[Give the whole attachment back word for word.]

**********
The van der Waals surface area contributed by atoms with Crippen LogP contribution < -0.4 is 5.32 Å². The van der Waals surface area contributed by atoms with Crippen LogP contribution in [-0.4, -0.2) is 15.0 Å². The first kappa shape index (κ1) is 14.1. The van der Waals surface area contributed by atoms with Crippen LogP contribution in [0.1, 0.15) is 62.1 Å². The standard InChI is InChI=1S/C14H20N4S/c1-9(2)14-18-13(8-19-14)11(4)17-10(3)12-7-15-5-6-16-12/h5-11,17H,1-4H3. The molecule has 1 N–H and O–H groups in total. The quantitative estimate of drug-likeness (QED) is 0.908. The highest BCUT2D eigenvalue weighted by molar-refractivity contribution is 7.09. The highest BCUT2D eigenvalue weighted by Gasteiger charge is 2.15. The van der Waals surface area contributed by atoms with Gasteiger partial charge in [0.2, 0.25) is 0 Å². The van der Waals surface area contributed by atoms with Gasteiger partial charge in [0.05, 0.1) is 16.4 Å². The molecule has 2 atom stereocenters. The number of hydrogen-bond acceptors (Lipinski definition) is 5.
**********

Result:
The van der Waals surface area contributed by atoms with Crippen LogP contribution < -0.4 is 5.32 Å². The van der Waals surface area contributed by atoms with Crippen LogP contribution in [-0.4, -0.2) is 15.0 Å². The first kappa shape index (κ1) is 14.1. The van der Waals surface area contributed by atoms with Crippen LogP contribution in [0.1, 0.15) is 62.1 Å². The standard InChI is InChI=1S/C14H20N4S/c1-9(2)14-18-13(8-19-14)11(4)17-10(3)12-7-15-5-6-16-12/h5-11,17H,1-4H3. The molecule has 1 N–H and O–H groups in total. The quantitative estimate of drug-likeness (QED) is 0.908. The highest BCUT2D eigenvalue weighted by molar-refractivity contribution is 7.09. The highest BCUT2D eigenvalue weighted by Gasteiger charge is 2.15. The van der Waals surface area contributed by atoms with Gasteiger partial charge in [0.2, 0.25) is 0 Å². The van der Waals surface area contributed by atoms with Gasteiger partial charge in [0.05, 0.1) is 16.4 Å². The molecule has 2 atom stereocenters. The number of hydrogen-bond acceptors (Lipinski definition) is 5.